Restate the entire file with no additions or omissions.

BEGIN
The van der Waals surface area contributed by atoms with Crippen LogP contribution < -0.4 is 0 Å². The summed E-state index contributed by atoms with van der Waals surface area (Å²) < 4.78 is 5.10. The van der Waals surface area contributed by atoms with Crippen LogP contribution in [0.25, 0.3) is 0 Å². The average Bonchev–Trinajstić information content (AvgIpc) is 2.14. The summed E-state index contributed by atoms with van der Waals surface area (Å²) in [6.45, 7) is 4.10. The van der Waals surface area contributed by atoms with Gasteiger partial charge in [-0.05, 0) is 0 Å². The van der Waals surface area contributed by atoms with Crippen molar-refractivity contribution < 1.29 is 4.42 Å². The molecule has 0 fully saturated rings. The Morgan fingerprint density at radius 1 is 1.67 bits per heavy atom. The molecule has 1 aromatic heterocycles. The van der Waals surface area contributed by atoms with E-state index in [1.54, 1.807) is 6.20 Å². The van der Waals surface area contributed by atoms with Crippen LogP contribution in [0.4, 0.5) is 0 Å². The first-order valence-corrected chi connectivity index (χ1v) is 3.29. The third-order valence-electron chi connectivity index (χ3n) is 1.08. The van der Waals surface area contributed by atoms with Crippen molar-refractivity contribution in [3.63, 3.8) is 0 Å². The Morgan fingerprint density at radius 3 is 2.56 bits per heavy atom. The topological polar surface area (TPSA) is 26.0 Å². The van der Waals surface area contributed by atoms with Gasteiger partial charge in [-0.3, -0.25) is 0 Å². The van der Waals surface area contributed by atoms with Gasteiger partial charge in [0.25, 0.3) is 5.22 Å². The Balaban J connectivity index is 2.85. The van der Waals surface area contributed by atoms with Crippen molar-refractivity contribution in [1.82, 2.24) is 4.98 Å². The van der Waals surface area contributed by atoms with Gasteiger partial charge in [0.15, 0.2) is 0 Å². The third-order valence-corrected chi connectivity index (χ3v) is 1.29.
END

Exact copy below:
The van der Waals surface area contributed by atoms with Crippen LogP contribution < -0.4 is 0 Å². The summed E-state index contributed by atoms with van der Waals surface area (Å²) < 4.78 is 5.10. The van der Waals surface area contributed by atoms with Crippen LogP contribution in [0.25, 0.3) is 0 Å². The average Bonchev–Trinajstić information content (AvgIpc) is 2.14. The summed E-state index contributed by atoms with van der Waals surface area (Å²) in [6.45, 7) is 4.10. The van der Waals surface area contributed by atoms with Gasteiger partial charge in [-0.05, 0) is 0 Å². The van der Waals surface area contributed by atoms with Crippen molar-refractivity contribution < 1.29 is 4.42 Å². The molecule has 0 fully saturated rings. The Morgan fingerprint density at radius 1 is 1.67 bits per heavy atom. The molecule has 1 aromatic heterocycles. The van der Waals surface area contributed by atoms with E-state index in [1.54, 1.807) is 6.20 Å². The van der Waals surface area contributed by atoms with Crippen LogP contribution in [0.4, 0.5) is 0 Å². The first-order valence-corrected chi connectivity index (χ1v) is 3.29. The third-order valence-electron chi connectivity index (χ3n) is 1.08. The van der Waals surface area contributed by atoms with Crippen molar-refractivity contribution in [3.63, 3.8) is 0 Å². The Morgan fingerprint density at radius 3 is 2.56 bits per heavy atom. The topological polar surface area (TPSA) is 26.0 Å². The van der Waals surface area contributed by atoms with Gasteiger partial charge in [-0.3, -0.25) is 0 Å². The van der Waals surface area contributed by atoms with Gasteiger partial charge in [0.25, 0.3) is 5.22 Å². The Balaban J connectivity index is 2.85. The van der Waals surface area contributed by atoms with Crippen molar-refractivity contribution in [1.82, 2.24) is 4.98 Å². The van der Waals surface area contributed by atoms with Gasteiger partial charge in [0.15, 0.2) is 0 Å². The third-order valence-corrected chi connectivity index (χ3v) is 1.29.